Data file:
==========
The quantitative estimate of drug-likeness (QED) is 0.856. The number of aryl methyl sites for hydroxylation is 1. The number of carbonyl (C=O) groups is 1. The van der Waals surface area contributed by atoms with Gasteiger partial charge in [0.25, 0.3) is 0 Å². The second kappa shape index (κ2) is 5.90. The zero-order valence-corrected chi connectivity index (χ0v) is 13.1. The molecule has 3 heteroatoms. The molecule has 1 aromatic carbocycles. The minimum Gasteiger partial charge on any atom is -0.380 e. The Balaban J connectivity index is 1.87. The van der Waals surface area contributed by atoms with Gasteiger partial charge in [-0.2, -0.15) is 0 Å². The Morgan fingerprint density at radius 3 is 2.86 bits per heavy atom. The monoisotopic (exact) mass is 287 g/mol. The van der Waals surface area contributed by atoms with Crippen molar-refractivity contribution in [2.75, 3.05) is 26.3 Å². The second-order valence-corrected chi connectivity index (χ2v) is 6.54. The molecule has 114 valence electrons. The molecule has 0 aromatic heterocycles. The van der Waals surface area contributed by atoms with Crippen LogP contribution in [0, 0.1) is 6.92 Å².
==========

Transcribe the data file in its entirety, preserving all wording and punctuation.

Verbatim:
The quantitative estimate of drug-likeness (QED) is 0.856. The number of aryl methyl sites for hydroxylation is 1. The number of carbonyl (C=O) groups is 1. The van der Waals surface area contributed by atoms with Gasteiger partial charge in [0.25, 0.3) is 0 Å². The second kappa shape index (κ2) is 5.90. The zero-order valence-corrected chi connectivity index (χ0v) is 13.1. The molecule has 3 heteroatoms. The molecule has 1 aromatic carbocycles. The minimum Gasteiger partial charge on any atom is -0.380 e. The Balaban J connectivity index is 1.87. The van der Waals surface area contributed by atoms with Gasteiger partial charge in [-0.2, -0.15) is 0 Å². The Morgan fingerprint density at radius 3 is 2.86 bits per heavy atom. The monoisotopic (exact) mass is 287 g/mol. The van der Waals surface area contributed by atoms with Crippen molar-refractivity contribution in [2.75, 3.05) is 26.3 Å². The second-order valence-corrected chi connectivity index (χ2v) is 6.54. The molecule has 114 valence electrons. The molecule has 0 aromatic heterocycles. The van der Waals surface area contributed by atoms with Crippen LogP contribution in [0, 0.1) is 6.92 Å².